Correlating Fitness to Specific Cognitive Functions in Aging

An interesting study here correlates physical fitness to a specific measure of cognitive function and age-related change in brain activity in older individuals. There are numerous mechanisms that might link degree of fitness to the pace of change and neurodegeneration in aging, such as the structural integrity of blood vessels in the brain, which in turn connects to blood pressure, degree to which stiffening occurs in blood vessel walls, and so forth:

A new study shows, for the first time, the direct relationship between brain activity, brain function and physical fitness in a group of older Japanese men. They found that the fitter men performed better mentally than the less fit men, by using parts of their brains in the same way as in their youth. With tasks involving the temporary storage and manipulation of memory, long term memories and inhibitory control, young adults favor the right side of the prefrontal cortex (PFC), while older adults engage both the right and left PFC. In fact, with aging, we tend to use both sides of the PFC during mental tasks, rather than just one. This phenomenon has been coined HAROLD (hemispheric asymmetry reduction in older adults) and reflects the reorganisation of the brain as compensation for reduced brain capacity and efficiency due to age-related structural and physiological decline.

60 older men (aged 64-75 years) underwent an exercise test to measure their aerobic fitness. The men, whose physical fitness was found to vary widely, then performed a test to measure their selective attention, executive function and reaction time. This well-known color-word matching Stroop test involved showing the men words meaning color, such as blue, green, red, but asking them to name the color of the letters rather than read the word itself. When the color of the letters does not match the word - blue, red, green - it takes the brain longer to react. This reaction time is used as a measurement of brain function. Activity in the PFC region of the mens' brains was measured throughout the test.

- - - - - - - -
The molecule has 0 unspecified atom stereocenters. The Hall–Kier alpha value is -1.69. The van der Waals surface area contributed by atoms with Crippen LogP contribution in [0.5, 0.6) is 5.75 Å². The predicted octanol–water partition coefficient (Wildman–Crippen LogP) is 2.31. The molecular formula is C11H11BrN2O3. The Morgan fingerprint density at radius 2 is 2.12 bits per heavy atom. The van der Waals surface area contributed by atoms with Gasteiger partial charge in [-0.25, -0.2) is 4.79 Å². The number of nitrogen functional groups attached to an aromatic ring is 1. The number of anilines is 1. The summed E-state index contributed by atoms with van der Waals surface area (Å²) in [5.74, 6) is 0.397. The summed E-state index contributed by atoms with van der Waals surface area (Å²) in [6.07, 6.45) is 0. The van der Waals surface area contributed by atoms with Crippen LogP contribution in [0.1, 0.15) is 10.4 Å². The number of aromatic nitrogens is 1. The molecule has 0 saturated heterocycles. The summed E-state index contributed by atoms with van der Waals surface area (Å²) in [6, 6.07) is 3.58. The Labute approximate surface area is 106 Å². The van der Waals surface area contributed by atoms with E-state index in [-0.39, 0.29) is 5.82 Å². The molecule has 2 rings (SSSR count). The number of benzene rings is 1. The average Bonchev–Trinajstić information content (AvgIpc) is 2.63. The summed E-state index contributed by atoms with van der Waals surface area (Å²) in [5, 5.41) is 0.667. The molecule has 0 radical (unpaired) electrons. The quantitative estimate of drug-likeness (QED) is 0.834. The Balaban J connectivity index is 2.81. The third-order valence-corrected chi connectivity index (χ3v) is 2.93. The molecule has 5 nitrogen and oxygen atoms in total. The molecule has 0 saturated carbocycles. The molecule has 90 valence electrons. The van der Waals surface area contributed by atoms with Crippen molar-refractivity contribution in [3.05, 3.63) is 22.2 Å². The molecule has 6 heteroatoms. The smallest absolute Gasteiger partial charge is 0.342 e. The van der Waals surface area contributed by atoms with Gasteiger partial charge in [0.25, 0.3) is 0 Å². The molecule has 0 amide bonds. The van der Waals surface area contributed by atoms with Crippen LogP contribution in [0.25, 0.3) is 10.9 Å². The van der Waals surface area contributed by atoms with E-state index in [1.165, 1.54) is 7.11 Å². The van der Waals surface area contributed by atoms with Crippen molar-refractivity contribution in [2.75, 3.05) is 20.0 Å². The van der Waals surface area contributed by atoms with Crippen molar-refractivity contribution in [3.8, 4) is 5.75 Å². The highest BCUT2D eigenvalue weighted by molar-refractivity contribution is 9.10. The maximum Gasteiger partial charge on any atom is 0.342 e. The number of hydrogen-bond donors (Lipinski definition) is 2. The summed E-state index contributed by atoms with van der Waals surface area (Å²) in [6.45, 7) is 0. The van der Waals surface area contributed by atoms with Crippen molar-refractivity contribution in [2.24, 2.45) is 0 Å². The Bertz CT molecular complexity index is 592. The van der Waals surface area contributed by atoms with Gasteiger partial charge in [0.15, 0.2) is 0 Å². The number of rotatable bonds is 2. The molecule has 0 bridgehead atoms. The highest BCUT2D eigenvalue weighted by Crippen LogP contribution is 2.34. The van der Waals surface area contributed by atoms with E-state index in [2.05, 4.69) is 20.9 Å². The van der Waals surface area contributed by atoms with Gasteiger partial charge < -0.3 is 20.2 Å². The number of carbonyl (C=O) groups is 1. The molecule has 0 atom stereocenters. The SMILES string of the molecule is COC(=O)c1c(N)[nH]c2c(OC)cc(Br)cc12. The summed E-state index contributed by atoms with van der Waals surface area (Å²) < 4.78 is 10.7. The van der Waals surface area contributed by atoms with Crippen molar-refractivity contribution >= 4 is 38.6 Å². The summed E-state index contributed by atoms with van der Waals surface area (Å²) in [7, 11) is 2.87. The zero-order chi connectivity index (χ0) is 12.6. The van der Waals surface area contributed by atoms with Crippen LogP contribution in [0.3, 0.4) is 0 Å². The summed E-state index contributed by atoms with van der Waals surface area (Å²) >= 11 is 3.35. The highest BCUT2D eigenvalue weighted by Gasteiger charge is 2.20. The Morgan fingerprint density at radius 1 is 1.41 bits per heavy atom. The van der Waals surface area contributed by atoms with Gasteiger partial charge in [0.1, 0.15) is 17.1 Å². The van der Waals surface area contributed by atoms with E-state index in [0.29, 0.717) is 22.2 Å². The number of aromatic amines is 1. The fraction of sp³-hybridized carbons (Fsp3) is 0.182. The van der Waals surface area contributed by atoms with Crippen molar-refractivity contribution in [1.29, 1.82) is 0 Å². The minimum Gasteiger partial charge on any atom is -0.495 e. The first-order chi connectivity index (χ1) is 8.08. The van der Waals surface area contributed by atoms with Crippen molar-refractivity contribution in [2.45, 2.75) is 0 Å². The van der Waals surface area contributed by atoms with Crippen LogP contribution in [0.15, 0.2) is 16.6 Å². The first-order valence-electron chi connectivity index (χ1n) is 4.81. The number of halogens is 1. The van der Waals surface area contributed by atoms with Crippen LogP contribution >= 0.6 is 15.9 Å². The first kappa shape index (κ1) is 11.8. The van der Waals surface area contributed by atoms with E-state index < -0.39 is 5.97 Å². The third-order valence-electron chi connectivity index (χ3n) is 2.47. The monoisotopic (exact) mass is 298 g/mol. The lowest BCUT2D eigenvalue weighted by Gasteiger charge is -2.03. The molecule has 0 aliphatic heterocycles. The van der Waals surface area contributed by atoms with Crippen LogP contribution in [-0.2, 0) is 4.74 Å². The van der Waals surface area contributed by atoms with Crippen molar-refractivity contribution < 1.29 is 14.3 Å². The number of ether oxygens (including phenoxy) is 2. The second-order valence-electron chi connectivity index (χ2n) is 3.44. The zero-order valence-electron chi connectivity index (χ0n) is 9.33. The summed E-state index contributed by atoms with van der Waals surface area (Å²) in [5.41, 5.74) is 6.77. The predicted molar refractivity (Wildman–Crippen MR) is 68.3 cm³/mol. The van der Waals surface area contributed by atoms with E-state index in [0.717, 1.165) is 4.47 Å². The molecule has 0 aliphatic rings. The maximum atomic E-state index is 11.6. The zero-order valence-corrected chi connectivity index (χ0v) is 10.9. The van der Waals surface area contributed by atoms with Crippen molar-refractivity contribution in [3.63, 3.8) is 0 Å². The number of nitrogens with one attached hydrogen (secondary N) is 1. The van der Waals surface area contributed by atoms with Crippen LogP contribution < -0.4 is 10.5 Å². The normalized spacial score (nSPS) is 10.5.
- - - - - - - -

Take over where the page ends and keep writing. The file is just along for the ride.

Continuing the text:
As predicted for older adults, during the Stroop test both sides of the PFC are active, with no difference between right and left, verifying the HAROLD phenomenon amongst this group of men. Previous studies have shown that young adults favour the left side of the PFC for this task. Analysis of the relationship between brain activity and Stroop reaction time revealed that those men that favored the left side of the PFC while performing the Stroop test had faster reaction times. This indicates that older adults who use the more youth-like, task-related side of the brain perform better in this test. Next, the association between aerobic fitness and Stroop reaction time was analysed. Fitter men had shorter reaction times. Based on these findings, the researchers correctly predicted that higher aerobic fitness would be associated with higher left-PFC activity. In other words, fitter men tend to use the more youth-like side of their brains, at least while performing the Stroop test. "One possible explanation suggested by the research is that the volume and integrity of the white matter in the part of brain that links the two sides declines with age. There is some evidence to support the theory that fitter adults are able to better maintain this white matter than less fit adults, but further study is needed to confirm this theory."



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